Whether or not Twingate doomed him, Julián lost. The defeat hit him hard—the first time in his life that he'd truly tasted failure. "Elections are so determinative in that way," he says. "There is no, 'You wanted an A+ but you got an A,' or 'You wanted 100 percent but you got a 93.' The people either accepted or rejected you." But this rejection would become a major turning point in the story of the Castro brothers.
A few months later, around the time of the brothers' 31st birthdays, Joaquin dropped by Julián's house with a present. This wasn't typical: As close as they are, the Castro brothers are far from expressive. They only occasionally exchange birthday gifts, they've never been big on "I love you's," and Julián told me that he could remember hugging his brother only five or six times in their 40 years. Joaquin's gift was a small volume titled How to Be President. Part spoof, part dummy's-guide-to, the book purported to answer the fundamental questions about life as commander in chief: Where's the bathroom? When do you get to fly on Air Force One? How do you order pizza delivery to the Oval Office?
Joaquin meant it partly as a joke, he says—not a prediction that his brother would actually end up in the White House. At the same time, there was a message in the gift, which Julián says he understood as: "I still think you can do whatever you want."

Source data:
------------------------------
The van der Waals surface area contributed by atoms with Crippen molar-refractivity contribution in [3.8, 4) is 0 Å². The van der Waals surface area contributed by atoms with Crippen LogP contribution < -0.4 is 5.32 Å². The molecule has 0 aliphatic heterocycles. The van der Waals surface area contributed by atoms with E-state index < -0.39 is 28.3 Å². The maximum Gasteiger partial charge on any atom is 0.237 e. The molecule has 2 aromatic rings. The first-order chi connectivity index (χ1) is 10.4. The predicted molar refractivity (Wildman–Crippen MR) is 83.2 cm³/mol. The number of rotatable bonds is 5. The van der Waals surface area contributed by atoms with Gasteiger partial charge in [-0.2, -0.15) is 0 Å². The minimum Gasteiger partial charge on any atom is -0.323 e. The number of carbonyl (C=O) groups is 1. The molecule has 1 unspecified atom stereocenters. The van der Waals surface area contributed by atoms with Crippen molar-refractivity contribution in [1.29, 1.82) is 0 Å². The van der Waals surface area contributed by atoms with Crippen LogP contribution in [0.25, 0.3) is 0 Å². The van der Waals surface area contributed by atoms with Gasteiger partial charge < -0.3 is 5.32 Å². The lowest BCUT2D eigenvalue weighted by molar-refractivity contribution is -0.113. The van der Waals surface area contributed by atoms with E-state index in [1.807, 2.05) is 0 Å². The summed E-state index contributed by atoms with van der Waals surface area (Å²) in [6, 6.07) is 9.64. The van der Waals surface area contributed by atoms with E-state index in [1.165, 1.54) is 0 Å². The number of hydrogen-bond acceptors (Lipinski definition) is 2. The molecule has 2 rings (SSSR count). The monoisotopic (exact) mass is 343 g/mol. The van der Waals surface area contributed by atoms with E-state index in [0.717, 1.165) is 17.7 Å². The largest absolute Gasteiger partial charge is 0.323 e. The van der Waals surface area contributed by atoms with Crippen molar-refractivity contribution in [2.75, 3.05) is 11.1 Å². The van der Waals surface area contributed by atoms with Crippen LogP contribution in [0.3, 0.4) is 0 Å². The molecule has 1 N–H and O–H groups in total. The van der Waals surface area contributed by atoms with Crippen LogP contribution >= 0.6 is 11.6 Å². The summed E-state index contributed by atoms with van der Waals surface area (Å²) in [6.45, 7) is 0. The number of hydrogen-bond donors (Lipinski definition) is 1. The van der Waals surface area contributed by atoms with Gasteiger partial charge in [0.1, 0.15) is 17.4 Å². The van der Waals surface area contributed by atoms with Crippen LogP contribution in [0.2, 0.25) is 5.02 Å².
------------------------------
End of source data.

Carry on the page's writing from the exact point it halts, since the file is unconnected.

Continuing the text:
The brothers, characteristically enough, were already working on that. Not long after the election, Christian Archer, who'd run Hardberger's campaign, spotted the Castros eating lunch at their favorite Mexican restaurant, Rosario's. He hadn't seen them since Julián lost, and he tried to make himself inconspicuous in hopes of avoiding them. They spotted him anyway. "I give them a pleasant wave," Archer recalls, "and Julián jumps up and runs over and grabs me and says, 'Would you mind having lunch with Joaquin and I?' "
The three men sat and talked for two hours. The Castros weren't bitter; they were curious. What did we do wrong? they wanted to know. How did you choose this message, that line of attack? "I came away from that with the utmost respect," Archer says. "That took some real nerve and moxie to say, 'Help us understand this.' "